Anti seizure medication
What is Anti seizure medication?
Anticonvulsants (also commonly known as antiepileptic drugs or as antiseizure drugs) are a diverse group of pharmacological agents used in the treatment of epileptic seizures. Anticonvulsants are also increasingly being used in the treatment of bipolar disorder and borderline personality disorder, since many seem to act as mood stabilizers, and for the treatment of neuropathic pain. Anticonvulsants suppress the rapid and excessive firing of neurons during seizures. Anticonvulsants also prevent the spread of the seizure within the brain. Some investigators have observed that anticonvulsants themselves may cause reduced IQ in children. However these adverse effects must be balanced against the significant risk epileptic seizures pose to children and the distinct possibility of death and devastating neurological sequelae secondary to seizures. Anticonvulsants are more accurately called antiepileptic drugs (abbreviated "AEDs"), and are often referred to as antiseizure drugs because they provide symptomatic treatment only and have not been demonstrated to alter the course of epilepsy.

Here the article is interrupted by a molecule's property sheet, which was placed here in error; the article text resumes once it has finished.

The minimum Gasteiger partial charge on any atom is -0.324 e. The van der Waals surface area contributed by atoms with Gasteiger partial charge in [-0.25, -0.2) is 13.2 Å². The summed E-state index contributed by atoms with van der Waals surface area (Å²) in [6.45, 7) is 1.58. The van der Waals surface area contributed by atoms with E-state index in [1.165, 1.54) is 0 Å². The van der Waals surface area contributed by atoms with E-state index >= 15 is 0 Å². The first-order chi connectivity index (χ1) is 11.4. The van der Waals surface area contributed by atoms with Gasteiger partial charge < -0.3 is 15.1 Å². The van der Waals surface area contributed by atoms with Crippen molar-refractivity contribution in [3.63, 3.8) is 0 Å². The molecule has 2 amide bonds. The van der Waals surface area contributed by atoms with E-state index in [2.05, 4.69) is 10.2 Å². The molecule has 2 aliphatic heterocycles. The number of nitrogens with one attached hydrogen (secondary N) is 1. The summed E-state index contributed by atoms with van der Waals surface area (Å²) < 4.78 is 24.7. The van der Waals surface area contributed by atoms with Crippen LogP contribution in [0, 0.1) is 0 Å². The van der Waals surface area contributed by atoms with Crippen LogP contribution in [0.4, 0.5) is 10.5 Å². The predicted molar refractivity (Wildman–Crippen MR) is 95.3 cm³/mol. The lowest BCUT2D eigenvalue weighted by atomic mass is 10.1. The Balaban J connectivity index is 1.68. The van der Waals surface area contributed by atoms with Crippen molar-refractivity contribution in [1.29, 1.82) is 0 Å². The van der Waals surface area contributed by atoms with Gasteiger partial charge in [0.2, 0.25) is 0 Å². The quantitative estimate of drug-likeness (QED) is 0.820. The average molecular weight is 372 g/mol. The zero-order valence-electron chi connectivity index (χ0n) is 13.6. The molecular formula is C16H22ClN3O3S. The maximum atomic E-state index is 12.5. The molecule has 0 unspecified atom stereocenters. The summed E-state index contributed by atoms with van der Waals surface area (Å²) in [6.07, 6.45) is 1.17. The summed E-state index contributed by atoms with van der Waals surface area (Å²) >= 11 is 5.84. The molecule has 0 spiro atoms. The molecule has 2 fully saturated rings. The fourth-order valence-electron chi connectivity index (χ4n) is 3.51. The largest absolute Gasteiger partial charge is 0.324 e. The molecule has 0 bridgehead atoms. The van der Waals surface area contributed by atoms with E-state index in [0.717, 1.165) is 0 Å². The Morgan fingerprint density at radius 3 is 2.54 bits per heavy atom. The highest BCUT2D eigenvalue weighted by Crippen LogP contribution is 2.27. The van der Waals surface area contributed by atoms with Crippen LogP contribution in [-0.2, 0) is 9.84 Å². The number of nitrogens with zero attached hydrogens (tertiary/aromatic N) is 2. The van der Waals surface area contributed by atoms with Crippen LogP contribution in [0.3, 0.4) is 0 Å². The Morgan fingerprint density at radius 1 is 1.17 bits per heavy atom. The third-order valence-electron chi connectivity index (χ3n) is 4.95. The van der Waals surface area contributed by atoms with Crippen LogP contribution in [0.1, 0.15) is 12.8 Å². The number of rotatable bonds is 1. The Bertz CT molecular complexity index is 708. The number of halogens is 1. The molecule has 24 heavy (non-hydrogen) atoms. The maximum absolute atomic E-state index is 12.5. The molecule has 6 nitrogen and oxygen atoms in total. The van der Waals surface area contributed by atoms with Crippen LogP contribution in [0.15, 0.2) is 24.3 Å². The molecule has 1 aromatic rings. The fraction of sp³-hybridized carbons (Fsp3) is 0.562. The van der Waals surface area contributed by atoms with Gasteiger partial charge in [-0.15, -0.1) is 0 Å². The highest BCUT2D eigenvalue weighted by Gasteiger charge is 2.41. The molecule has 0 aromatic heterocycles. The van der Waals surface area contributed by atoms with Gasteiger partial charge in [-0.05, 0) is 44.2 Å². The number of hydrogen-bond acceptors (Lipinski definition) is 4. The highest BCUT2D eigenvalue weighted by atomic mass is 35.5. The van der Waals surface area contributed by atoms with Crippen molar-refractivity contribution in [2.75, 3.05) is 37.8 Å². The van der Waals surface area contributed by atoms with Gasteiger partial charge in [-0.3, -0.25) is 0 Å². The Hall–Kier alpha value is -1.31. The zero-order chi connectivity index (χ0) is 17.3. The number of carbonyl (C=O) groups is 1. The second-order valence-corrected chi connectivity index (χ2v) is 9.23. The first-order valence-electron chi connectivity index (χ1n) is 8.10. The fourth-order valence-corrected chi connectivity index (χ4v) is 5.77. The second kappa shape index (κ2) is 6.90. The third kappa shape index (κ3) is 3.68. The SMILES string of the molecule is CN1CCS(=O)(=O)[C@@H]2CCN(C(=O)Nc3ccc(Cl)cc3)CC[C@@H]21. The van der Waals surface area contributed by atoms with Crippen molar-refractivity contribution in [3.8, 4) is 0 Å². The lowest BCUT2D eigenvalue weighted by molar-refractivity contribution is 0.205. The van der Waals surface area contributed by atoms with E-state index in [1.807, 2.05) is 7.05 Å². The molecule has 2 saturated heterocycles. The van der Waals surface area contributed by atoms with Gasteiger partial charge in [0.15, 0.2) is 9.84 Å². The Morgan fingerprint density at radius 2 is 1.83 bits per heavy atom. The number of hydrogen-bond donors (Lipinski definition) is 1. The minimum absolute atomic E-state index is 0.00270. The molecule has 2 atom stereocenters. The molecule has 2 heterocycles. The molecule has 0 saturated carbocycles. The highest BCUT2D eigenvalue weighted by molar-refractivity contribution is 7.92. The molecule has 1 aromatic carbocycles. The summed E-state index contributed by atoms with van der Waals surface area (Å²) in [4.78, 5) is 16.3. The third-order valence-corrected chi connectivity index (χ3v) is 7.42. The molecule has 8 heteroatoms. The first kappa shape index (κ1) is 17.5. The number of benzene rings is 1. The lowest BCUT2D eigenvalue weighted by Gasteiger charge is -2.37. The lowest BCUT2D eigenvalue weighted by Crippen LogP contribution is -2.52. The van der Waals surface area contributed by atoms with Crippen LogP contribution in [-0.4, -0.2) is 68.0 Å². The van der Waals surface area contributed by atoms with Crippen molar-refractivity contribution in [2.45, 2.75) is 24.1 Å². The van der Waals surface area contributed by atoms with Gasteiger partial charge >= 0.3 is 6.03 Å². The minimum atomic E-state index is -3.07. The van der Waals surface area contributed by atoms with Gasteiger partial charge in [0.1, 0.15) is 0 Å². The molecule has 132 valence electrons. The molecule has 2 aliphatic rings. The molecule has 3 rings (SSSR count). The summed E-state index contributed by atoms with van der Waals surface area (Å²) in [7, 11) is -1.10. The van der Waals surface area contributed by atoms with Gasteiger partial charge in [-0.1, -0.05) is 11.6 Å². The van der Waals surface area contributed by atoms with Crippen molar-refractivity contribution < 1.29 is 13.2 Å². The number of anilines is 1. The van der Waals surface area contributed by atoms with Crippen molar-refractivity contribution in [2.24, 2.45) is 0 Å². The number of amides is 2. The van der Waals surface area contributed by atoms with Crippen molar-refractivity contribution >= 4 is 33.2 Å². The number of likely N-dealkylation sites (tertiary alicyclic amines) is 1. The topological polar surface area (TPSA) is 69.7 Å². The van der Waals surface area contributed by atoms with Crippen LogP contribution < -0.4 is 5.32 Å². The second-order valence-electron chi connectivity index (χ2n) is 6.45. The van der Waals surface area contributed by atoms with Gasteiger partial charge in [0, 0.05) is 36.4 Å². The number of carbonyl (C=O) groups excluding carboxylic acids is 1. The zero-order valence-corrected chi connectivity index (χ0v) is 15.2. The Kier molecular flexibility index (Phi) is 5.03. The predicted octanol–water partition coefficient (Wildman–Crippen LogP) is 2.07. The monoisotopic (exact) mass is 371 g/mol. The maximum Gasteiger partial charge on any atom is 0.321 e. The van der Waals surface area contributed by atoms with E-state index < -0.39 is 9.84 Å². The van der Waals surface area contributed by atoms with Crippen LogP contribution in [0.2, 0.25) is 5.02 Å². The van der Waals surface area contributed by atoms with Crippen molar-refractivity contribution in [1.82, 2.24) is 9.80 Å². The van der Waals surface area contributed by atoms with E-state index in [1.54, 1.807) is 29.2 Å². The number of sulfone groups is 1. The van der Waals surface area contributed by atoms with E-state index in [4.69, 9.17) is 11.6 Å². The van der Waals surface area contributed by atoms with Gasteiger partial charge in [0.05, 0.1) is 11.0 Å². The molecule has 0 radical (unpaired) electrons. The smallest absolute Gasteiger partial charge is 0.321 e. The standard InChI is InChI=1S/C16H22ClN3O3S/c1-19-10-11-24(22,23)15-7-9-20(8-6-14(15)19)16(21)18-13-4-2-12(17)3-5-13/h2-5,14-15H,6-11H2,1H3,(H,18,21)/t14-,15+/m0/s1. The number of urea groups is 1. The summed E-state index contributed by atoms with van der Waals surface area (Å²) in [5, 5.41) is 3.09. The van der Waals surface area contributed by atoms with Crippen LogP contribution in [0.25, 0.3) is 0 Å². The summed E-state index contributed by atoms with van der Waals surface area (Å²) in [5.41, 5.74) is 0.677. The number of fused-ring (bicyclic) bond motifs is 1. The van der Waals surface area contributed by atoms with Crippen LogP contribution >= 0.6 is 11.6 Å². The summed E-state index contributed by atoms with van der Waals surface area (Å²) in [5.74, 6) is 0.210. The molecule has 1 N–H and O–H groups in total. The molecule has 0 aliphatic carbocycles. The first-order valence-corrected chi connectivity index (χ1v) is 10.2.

Conventional antiepileptic drugs may block sodium channels or enhance γ-aminobutyric acid (GABA) function. Several antiepileptic drugs have multiple or uncertain mechanisms of action. Another potential target of antiepileptic drugs is the peroxisome proliferator-activated receptor alpha. The drug class was the 5th-best-selling in the US in 2007.
Some anticonvulsants have shown antiepileptogenic effects in animal models of epilepsy. That is, they either prevent the development of epilepsy or can halt or reverse the progression of epilepsy. However, no drug has been shown in human trials to prevent epileptogenesis (the development of epilepsy in an individual at risk, such as after a head injury).